• A character in a picture book was four times more likely to be a dinosaur than an American Indian child.
  • A character in a picture book was two times more likely to be a rabbit than an Asian/Pacific or Asian/Pacific American child.
  • A female character in a picture book was highly likely to be wearing pink and/or a bow, even if a hippopotamus, an ostrich, or a dinosaur.
  • A child with a disability appeared in only 21 picture books, and only two of those were main characters. Most others appeared in the background.

These are not so much trends in publishing as a revealing look at where we are at today in terms of various aspects of diversity and representation. We will continue to evaluate the data for the 2017 publishing year in the coming weeks. At the same time, we are expanding our analysis in 2018 to include all of the books we receive: picture books, fiction, and nonfiction.

There were many other things we noted throughout the 2017 publishing year. Among them was a lack of substantial-length nonfiction for older children and teens. Time after time we went to the shelves looking for something new for middle and high school–age readers, and time after time were disappointed by how little had come in. Among the standouts we did receive were The 57 Bus, a compelling look at race, gender identity, and juvenile justice; a riveting account of the worst U.S. maritime disaster in Sinking the Sultana; and Vincent and Theo, an extraordinary exploration of the lives of the Van Gogh brothers.

We found many terrific shorter nonfiction books, from the sweeping and engaging Grand Canyon to the unexpectedly dramatic The Secret Life of the Red Fox;the unabashedly political Her Right Foot and Black History in Its Own Words to the artfully appreciative Muddy and The Shape of the World.

Picture books stories like Alfie; All the Way to Havana; Crown; A Different Pond; The Fox Wish; A Greyhound, a Groundhog; Owl Bat Bat Owl; Yo Soy Muslim; You Hold Me Up; and many others reminded us there are countless ways to astonish and affirm and move and delight young children.

Four new Anna Hibiscus books marked the return of characters who feel like familiar friends, while the introduction of Jasmine Toguchi feels like making new ones. Both series, aimed at young fiction readers, show that publishing is making an effort to reflect diverse lives, even as we all know the work will never be enough, never be done.

There was a noteworthy number of books (always, it’s comparative to what’s come before) featuring Muslim characters for readers across the age spectrum, including but not limited to those published by the new Salaam Reads imprint from Simon & Schuster. Among them were Amina’s Voice, Saints and Misfits, and The Lines We Cross.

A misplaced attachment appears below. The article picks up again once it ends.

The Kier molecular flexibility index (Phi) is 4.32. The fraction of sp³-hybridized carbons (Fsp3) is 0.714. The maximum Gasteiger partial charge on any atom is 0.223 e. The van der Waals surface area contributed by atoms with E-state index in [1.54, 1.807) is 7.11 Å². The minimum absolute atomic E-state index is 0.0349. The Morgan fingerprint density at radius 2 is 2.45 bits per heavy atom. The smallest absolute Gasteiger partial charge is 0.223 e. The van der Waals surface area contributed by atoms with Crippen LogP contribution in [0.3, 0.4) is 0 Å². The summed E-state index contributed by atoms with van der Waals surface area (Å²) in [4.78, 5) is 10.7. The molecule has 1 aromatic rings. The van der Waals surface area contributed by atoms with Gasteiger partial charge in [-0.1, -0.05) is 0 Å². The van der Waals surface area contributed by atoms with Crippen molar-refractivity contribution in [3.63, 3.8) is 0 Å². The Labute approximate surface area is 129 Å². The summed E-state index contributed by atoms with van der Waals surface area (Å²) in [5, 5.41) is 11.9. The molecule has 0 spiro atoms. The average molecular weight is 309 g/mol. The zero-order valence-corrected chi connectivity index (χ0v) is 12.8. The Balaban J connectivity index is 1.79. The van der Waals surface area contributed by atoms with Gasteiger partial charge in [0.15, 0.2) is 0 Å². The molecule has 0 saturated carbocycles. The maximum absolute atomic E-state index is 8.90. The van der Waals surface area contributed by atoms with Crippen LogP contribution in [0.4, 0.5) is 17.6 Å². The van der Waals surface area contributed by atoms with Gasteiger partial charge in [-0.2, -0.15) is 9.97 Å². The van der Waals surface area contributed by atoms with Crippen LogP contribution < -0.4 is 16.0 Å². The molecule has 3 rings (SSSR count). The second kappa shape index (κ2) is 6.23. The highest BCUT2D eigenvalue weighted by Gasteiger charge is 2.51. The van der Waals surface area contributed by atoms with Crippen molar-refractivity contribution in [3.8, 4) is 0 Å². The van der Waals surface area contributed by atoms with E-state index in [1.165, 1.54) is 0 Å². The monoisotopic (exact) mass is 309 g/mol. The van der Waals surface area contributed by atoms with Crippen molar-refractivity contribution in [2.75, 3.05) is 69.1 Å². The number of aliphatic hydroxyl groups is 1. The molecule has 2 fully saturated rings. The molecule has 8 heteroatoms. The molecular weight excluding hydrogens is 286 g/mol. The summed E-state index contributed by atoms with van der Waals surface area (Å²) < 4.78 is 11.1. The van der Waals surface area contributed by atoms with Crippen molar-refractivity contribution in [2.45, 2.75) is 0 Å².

We were pleased to find wonderful books by debut authors among those we recommend, including American Street, A Different Pond, The First Rule of Punk, Not Quite Narwhal, Roll, The Stars Beneath Our Feet, and others. One authorial debut, The Hate U Give, spent most of 2017 at the top of the New York Times best- seller list.

The Hate U Give and other #OwnVoices works (diverse books created by individuals who are cultural insiders), a number by first-time book creators, is something else we celebrate. Among them were three—yes, three!—excellent novels by the prolific and astonishingly varied Jason Reynolds, a debut author himself not that long ago. We were also thrilled to see Simon Ortiz’s singular, political overview of the history of Native peoples in the United States, The People Shall Continue, reissued in a 40th-anniversary edition by Lee and Low.

The young adult novel The Marrow Thieves, winner of the Kirkus Prize, is a stunning post-apocalyptic story written by a Métis author and published by an independent Canadian publisher. It’s one of a number of books in this edition of Choices from our northern neighbors. We also found our reading enriched by translated books originally published in other countries. Among them were Bronze and Sunflower, Feather, and Walk with Me.

We could go on parsing the 2017 publishing year, and the books in this edition of CCBC Choices, in myriad ways. But the books of 2018 are coming in. By the time you read this, we’ll no doubt have already found noteworthy titles among them.

We’re eager to dig in.